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The Pentax 6x7 (known as Pentax 67 after 1990) is a SLR medium format system film camera for 120 and 220 film, which produces images on the film that are nominally 6 cm by 7 cm in size (56mm by 70mm in the film gate), made by Pentax. It originally debuted in 1965 as a prototype dubbed the Pentax 220. Since then and with improvements, it was released in 1969 as the Asahi Pentax 6×7, as well as the Honeywell Pentax 6×7 for the North American import market. In 1990, it received a number of minor engineering updates and cosmetic changes and was renamed as the Pentax 67.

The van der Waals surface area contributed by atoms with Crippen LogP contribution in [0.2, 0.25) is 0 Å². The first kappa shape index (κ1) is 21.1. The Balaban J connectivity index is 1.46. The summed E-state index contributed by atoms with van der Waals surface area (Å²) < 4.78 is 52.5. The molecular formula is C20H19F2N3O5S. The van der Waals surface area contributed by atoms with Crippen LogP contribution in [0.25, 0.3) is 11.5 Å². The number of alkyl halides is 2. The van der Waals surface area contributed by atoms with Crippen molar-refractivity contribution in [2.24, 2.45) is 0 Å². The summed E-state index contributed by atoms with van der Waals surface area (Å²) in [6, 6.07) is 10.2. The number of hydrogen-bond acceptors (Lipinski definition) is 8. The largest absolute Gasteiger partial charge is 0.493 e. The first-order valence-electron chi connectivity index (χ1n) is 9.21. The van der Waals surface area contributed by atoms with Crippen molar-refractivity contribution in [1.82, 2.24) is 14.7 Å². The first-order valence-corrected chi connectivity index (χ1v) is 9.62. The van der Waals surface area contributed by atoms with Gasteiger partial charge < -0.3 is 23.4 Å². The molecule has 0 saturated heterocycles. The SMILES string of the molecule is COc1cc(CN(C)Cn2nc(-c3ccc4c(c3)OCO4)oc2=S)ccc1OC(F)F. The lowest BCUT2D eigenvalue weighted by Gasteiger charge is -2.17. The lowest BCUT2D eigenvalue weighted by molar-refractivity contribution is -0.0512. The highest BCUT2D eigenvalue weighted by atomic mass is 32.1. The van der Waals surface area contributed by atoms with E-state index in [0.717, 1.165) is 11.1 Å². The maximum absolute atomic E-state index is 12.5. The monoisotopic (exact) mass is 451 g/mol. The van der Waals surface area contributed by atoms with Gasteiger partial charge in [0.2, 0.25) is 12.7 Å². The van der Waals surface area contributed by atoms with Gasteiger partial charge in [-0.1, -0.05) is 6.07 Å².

The camera resembles a traditional 35 mm SLR camera with interchangeable viewfinder and lens, but is considerably bigger and heavier, weighing 2.3 kilograms (5.1 lb) with the plain prism and standard (105 mm f/2.4) lens. It is perhaps inspired by the 1957 East German 6×6 KW Praktisix and its successor, the Pentacon Six, although the horizontal SLR concept can be traced back to the 1933 Ihagee VP Exakta.
The Pentax 6×7 has a dual bayonet lens mount, and a wide range of interchangeable Takumar and later SMC Pentax 67-designated lenses exist. More than forty years after the original camera introduction a wide selection of lenses is still available, together with the latest Pentax 67II variant.